About Epidermolysis Bullosa (EB): EB is a group of devastating, life-threatening genetic skin disorders impacting children that is characterized by skin blisters and erosions all over the body. The most severe form, recessive dystrophic epidermolysis bullosa (RDEB), is characterized by chronic skin blistering, open and painful wounds, joint contractures, esophageal strictures, pseudosyndactyly, corneal abrasions and a shortened life span. Patients with RDEB lack functional type VII collagen (C7) owing to mutations in the gene COL7A1 that encodes for C7 and is the main component of anchoring fibrils that attach the dermis to the epidermis. EB patients suffer through intense pain throughout their lives, with no effective treatments available to reduce the severity of their symptoms. Along with the life-threatening infectious complications associated with this disorder, many individuals often develop an aggressive form of squamous cell carcinoma (SCC).
About Abeona: Abeona Therapeutics Inc. is a clinical stage biopharmaceutical company developing gene and plasma-based therapies for life-threatening rare genetic diseases. Abeona’s lead programs are ABO-102 (AAV-SGSH) and ABO-101 (AAV-NAGLU), adeno-associated virus (AAV) based gene therapies for Sanfilippo syndromes (MPS IIIA and IIIB, respectively). Abeona is also developing EB-101 (gene-corrected skin grafts) for recessive dystrophic epidermolysis bullosa (RDEB), EB-201 for epidermolysis bullosa (EB), ABO-201 (AAV-CLN3) gene therapy for juvenile Batten disease (JNCL), ABO-202 (AAV-CLN1) gene therapy for treatment of infantile Batten disease (INCL), and ABO-301 (AAV-FANCC) for Fanconi anemia (FA) disorder and ABO-302 using a novel CRISPR/Cas9-based gene editing approach to gene therapy for rare blood diseases. In addition, Abeona has a plasma-based protein therapy pipeline, including SDF Alpha™ (alpha-1 protease inhibitor) for inherited COPD, using its proprietary SDF™ (Salt Diafiltration) ethanol-free process. For more information, visit www.abeonatherapeutics.com.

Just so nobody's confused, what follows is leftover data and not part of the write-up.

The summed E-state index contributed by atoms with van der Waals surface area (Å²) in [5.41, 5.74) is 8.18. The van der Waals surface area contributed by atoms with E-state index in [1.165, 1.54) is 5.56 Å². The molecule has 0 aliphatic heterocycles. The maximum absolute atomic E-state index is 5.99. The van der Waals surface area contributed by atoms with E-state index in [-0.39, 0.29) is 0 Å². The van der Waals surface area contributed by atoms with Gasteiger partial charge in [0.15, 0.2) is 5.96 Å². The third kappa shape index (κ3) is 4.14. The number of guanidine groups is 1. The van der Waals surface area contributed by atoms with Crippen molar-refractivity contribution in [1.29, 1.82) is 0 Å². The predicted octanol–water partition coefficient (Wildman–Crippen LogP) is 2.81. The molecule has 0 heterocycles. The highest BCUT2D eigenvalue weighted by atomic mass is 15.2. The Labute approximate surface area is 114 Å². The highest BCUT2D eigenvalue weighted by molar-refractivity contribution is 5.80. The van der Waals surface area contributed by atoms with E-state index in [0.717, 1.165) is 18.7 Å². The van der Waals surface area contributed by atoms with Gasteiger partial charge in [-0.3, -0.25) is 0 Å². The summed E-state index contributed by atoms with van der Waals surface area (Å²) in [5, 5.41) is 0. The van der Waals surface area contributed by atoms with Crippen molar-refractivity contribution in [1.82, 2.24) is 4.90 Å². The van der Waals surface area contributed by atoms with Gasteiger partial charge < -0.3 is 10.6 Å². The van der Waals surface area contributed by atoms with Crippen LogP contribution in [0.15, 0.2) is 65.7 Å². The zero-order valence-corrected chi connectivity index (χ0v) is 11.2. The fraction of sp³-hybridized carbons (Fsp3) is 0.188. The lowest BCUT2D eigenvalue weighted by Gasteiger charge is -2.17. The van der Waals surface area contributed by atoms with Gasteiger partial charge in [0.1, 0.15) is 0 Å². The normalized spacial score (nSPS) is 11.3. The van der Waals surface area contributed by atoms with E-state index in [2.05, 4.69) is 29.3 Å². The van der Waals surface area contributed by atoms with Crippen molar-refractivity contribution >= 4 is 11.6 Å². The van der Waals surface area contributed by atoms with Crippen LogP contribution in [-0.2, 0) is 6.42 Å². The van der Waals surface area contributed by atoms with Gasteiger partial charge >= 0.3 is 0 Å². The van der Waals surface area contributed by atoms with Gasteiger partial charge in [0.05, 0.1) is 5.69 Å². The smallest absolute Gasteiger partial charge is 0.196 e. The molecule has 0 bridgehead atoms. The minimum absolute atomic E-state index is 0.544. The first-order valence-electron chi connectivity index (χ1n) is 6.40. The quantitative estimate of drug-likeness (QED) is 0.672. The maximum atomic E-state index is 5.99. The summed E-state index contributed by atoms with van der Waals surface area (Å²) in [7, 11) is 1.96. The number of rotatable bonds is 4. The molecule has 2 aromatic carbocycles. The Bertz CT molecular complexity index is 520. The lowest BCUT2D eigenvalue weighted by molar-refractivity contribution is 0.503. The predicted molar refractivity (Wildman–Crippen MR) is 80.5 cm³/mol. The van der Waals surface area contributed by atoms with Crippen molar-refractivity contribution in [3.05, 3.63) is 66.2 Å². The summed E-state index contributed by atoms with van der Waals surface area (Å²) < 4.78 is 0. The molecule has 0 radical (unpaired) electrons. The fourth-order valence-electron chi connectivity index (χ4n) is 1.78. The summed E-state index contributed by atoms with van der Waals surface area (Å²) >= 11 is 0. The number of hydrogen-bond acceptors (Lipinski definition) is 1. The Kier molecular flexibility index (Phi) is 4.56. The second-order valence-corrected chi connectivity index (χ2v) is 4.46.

This press release contains certain statements that are forward-looking within the meaning of Section 27a of the Securities Act of 1933, as amended, and that involve risks and uncertainties. These statements include, without limitation, our plans for continued development and internationalization of our clinical programs, that patients will continue to be identified, enrolled, treated and monitored in the EB-101 clinical trial, and that studies will continue to indicate that EB-101 is well-tolerated and may offer significant improvements in wound healing. These statements are subject to numerous risks and uncertainties, including but not limited to continued interest in our rare disease portfolio, our ability to enroll patients in clinical trials, the impact of competition; the ability to develop our products and technologies; the ability to achieve or obtain necessary regulatory approvals; the impact of changes in the financial markets and global economic conditions; and other risks as may be detailed from time to time in the Company’s Annual Reports on Form 10-K and other reports filed by the Company with the Securities and Exchange Commission. The Company undertakes no obligations to make any revisions to the forward-looking statements contained in this release or to update them to reflect events or circumstances occurring after the date of this release, whether as a result of new information, future developments or otherwise.